Article suggestions for the Daily Digest can be sent to [email protected]. All suggestions are filtered by the Daily Digest team and preference is given to those that are in alignment with the message of the Crash Course and the "3 Es."


Tall's picture
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Where to put the nuclear waste, how to keep it safe?

Carlsbad, New Mexico – A vast salt mine under the New Mexico desert was the Department of Energy’s last nuclear waste storage solution. On Valentines night, one of the now suspect 500 waste drums from DOE’s Los Alamos National Laboratory (LANL) blast open inside DOE’s Waste Isolation Pilot Plant (WIPP). The WIPP accident is symptomatic of a much bigger problem at DOE and that is the scale of nuclear waste that decades of weapons production, nuclear research, and civilian and university reactors have produced.

DOE was burdened with Cold War legacy waste from Hanford and the Savannah River Site. Workers had been exposed and some had died in the process of creating components for nuclear weapons. The aftermath at both sites were more than a hundred leaking tanks of explosive high-level nuclear waste as well as massive contaminated buildings and production reactors that threatened the water supplies of the entire South and Pacific Northwest. So when NNSA began bringing in the foreign nuclear materials to process in the old separation canyons at SRS, they were adding to a toxic waste stream that had already made the huge site America’s largest Superfund Site. Presidents and Congress believed assurances from NNSA that new technologies such as suspending high-level nuclear waste in glass and using the new MOX fuel plant would point a path to the remediation of materials. Their faith was misplaced.


saxplayer00o1's picture
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RogerA's picture
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Radioactive waste.

Google "browns gas radiation" or something like that. Also on youtube. There are also other methods.

Browns gas can neutralize radioactive waste, so there should be no need for storing it anywhere. But people make money from it so here we are.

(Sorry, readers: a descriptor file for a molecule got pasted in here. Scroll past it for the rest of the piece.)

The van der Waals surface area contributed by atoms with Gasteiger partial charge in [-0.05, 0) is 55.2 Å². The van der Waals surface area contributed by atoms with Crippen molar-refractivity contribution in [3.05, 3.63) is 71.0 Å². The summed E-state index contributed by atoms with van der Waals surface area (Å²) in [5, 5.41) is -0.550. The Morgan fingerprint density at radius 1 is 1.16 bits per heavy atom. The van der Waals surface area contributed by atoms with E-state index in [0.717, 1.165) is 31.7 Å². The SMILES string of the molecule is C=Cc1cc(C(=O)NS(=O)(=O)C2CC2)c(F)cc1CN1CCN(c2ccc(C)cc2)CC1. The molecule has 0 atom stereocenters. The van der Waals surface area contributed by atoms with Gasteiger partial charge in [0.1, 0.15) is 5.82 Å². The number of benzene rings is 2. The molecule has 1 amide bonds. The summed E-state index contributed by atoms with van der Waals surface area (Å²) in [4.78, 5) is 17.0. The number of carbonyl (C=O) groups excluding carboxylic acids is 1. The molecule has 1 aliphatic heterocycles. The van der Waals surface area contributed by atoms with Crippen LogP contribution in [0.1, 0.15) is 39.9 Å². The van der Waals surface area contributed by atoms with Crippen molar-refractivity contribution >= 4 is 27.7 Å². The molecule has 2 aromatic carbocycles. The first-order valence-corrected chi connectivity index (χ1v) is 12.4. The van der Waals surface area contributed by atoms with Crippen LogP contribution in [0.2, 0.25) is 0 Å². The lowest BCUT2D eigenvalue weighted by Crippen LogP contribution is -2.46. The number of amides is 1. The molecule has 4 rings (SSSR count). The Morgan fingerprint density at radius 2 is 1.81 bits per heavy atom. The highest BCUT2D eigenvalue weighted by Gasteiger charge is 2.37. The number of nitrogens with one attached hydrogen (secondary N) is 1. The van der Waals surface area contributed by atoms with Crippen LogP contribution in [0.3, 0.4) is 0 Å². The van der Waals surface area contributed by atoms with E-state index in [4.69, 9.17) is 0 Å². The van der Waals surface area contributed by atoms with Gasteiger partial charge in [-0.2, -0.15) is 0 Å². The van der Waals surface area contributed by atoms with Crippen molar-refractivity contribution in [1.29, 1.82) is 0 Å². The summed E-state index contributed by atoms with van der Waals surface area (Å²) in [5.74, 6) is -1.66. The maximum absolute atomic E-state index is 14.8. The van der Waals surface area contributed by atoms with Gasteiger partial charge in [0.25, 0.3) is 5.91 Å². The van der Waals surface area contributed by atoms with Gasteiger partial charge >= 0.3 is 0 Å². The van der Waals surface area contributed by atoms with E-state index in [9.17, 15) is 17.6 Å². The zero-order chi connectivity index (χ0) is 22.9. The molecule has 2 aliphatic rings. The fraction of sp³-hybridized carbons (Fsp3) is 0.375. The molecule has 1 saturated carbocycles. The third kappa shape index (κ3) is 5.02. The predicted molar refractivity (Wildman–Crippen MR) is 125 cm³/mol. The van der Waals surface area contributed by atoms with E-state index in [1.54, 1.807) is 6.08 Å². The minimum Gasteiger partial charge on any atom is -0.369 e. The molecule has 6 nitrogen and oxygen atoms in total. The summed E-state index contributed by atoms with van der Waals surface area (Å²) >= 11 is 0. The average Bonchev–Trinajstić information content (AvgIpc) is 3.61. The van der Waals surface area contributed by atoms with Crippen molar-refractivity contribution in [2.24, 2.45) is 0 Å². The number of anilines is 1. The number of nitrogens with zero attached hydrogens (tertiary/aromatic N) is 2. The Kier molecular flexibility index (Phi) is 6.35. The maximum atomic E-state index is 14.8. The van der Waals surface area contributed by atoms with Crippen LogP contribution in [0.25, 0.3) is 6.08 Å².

Remember we have a system where problems = profit.

One quote below (BG = Brown`s gas)


Thus, BG works well to neutralize CONCENTRATED nuclear waste, like spent fuel rods or decommissioned warheads, but practically useless at remediation of radioactive materials that have dispersed into the general environment.

BG has been proven (Canada government certified tests) to be an extremely effective, practical and inexpensive method to neutralize the radioactivity of materials generally produced by nuclear powerplants. The neutralization can be done onsite, eliminating the need for transportation and storage of nuclear waste.

There is an organization (PACE) that has been lobbying for the Canadian Government to use BG to neutralize radioactive waste... with zero results. It seems that the Nuclear Industry does NOT want it's waste neutralized. I think they see it as potentially useful to make small power sources (like nuclear batteries), bullets, etc.

TechGuy's picture
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Posts: 453
BG Myth

Sorry, Browns Gas does not "neutralize" Radioative waste. There is a lot of discussion on the tin-foil leaning sites abotu BG and Radioactive waste. I don't see any real scientific papers on this topic and I doubt the exist.

No chemical processes can neutralize Radiactive waste. All Chemical reactions occur in in the electron shell of atoms but the source of radioactive decay is in the nucleus of atoms, when the nucleus contains an unstable number of neutrons and protons. Radioactive isotopes release ionizing radiation as the nucleus tries to change into a more stable state. 

The only way to reduce radioactivity is to give it lots of time, or to use use a process that accelerate the process to make the atoms change to stable isotope. This can be accomplished using a proton beam, but the energy input to neutralizing waste using a proton beam requires more energy that the Fission reaction used to generate electricity. 


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Arthur Robey
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Mitsubishi Granted a Patent for Transmuting Nuclear Waste.

No chemical processes can neutralize Radiactive waste.

I take it you are not a follower of the Cold Fusion thread then? Sheldrake uncovered experiments that showed that the half life is not a Constant. (Much to the annoyance of the geologists and archeologists.)  It was assumed to be a constant.

Is Nothing sacred to those meddling empiricists?

TechGuy's picture
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Posts: 453
Arthur Wrote: "showed that

Arthur Wrote:

"showed that the half life is not a Constant"

Some of this research has been disproved because of errors. The differences detected are not of significant importance as they are only tiny changes. If they Half-life was decreased it would speed up the amount of radiation released. If the half-life is increased it will just take even more time for the isotopes reach a stable state. In any situation it does not render unstable isotopes as inert.